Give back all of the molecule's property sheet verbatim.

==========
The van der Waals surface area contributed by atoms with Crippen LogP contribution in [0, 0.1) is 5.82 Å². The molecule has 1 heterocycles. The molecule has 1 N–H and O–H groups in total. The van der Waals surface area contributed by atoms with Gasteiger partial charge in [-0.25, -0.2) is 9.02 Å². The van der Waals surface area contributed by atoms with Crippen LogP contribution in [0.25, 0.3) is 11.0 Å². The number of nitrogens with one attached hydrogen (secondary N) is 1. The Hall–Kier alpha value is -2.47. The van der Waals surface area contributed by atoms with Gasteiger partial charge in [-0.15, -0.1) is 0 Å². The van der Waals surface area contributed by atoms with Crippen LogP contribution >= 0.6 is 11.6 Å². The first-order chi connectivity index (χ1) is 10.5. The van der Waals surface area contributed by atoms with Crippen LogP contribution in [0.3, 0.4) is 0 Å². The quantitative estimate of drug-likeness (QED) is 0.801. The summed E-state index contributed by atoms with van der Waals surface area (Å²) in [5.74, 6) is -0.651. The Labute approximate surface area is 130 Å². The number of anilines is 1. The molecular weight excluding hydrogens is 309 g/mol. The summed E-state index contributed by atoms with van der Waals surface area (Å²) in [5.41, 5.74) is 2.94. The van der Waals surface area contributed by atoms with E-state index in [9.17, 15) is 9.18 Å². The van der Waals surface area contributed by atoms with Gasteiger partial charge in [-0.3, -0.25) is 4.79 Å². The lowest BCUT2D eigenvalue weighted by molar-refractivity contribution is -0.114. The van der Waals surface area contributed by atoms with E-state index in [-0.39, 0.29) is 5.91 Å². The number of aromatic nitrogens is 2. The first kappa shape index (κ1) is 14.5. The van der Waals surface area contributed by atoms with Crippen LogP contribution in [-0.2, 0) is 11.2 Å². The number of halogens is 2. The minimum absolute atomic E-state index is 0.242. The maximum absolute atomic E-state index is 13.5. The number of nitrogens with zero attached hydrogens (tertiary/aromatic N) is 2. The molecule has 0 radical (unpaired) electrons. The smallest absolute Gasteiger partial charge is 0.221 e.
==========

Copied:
The van der Waals surface area contributed by atoms with Crippen LogP contribution in [0, 0.1) is 5.82 Å². The molecule has 1 heterocycles. The molecule has 1 N–H and O–H groups in total. The van der Waals surface area contributed by atoms with Gasteiger partial charge in [-0.25, -0.2) is 9.02 Å². The van der Waals surface area contributed by atoms with Crippen LogP contribution in [0.25, 0.3) is 11.0 Å². The number of nitrogens with one attached hydrogen (secondary N) is 1. The Hall–Kier alpha value is -2.47. The van der Waals surface area contributed by atoms with Gasteiger partial charge in [-0.15, -0.1) is 0 Å². The van der Waals surface area contributed by atoms with Crippen LogP contribution >= 0.6 is 11.6 Å². The first-order chi connectivity index (χ1) is 10.5. The van der Waals surface area contributed by atoms with Crippen LogP contribution in [0.3, 0.4) is 0 Å². The quantitative estimate of drug-likeness (QED) is 0.801. The summed E-state index contributed by atoms with van der Waals surface area (Å²) in [5.74, 6) is -0.651. The Labute approximate surface area is 130 Å². The number of anilines is 1. The molecular weight excluding hydrogens is 309 g/mol. The summed E-state index contributed by atoms with van der Waals surface area (Å²) in [5.41, 5.74) is 2.94. The van der Waals surface area contributed by atoms with E-state index in [9.17, 15) is 9.18 Å². The van der Waals surface area contributed by atoms with Gasteiger partial charge in [-0.3, -0.25) is 4.79 Å². The lowest BCUT2D eigenvalue weighted by molar-refractivity contribution is -0.114. The van der Waals surface area contributed by atoms with E-state index in [-0.39, 0.29) is 5.91 Å². The number of aromatic nitrogens is 2. The first kappa shape index (κ1) is 14.5. The van der Waals surface area contributed by atoms with Crippen LogP contribution in [-0.2, 0) is 11.2 Å². The number of halogens is 2. The minimum absolute atomic E-state index is 0.242. The maximum absolute atomic E-state index is 13.5. The number of nitrogens with zero attached hydrogens (tertiary/aromatic N) is 2. The molecule has 0 radical (unpaired) electrons. The smallest absolute Gasteiger partial charge is 0.221 e.